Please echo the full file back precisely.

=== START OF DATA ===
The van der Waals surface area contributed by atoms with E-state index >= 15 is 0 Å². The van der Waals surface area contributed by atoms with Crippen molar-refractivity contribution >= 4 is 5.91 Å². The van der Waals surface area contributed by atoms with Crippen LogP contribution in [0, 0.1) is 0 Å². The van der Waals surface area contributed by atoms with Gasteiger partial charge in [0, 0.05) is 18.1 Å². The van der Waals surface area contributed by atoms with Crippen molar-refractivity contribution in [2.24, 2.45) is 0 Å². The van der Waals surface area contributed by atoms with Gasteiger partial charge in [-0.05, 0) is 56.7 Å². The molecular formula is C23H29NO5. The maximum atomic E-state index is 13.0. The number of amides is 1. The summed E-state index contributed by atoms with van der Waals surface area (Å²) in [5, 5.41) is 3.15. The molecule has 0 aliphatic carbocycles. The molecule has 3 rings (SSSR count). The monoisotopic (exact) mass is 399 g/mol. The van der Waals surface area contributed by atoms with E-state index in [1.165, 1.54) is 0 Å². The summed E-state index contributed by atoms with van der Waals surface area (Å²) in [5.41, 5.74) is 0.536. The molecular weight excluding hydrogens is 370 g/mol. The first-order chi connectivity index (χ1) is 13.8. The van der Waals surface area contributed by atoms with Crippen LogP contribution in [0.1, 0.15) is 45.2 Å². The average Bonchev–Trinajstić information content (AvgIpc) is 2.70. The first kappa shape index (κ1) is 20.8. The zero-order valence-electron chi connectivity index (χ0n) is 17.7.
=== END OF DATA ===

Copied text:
The van der Waals surface area contributed by atoms with E-state index >= 15 is 0 Å². The van der Waals surface area contributed by atoms with Crippen molar-refractivity contribution >= 4 is 5.91 Å². The van der Waals surface area contributed by atoms with Crippen LogP contribution in [0, 0.1) is 0 Å². The van der Waals surface area contributed by atoms with Gasteiger partial charge in [0, 0.05) is 18.1 Å². The van der Waals surface area contributed by atoms with Crippen molar-refractivity contribution in [2.24, 2.45) is 0 Å². The van der Waals surface area contributed by atoms with Gasteiger partial charge in [-0.05, 0) is 56.7 Å². The molecular formula is C23H29NO5. The maximum atomic E-state index is 13.0. The number of amides is 1. The summed E-state index contributed by atoms with van der Waals surface area (Å²) in [5, 5.41) is 3.15. The molecule has 0 aliphatic carbocycles. The molecule has 3 rings (SSSR count). The monoisotopic (exact) mass is 399 g/mol. The van der Waals surface area contributed by atoms with E-state index in [1.165, 1.54) is 0 Å². The summed E-state index contributed by atoms with van der Waals surface area (Å²) in [5.41, 5.74) is 0.536. The molecular weight excluding hydrogens is 370 g/mol. The first-order chi connectivity index (χ1) is 13.8. The van der Waals surface area contributed by atoms with Crippen LogP contribution in [0.1, 0.15) is 45.2 Å². The average Bonchev–Trinajstić information content (AvgIpc) is 2.70. The first kappa shape index (κ1) is 20.8. The zero-order valence-electron chi connectivity index (χ0n) is 17.7.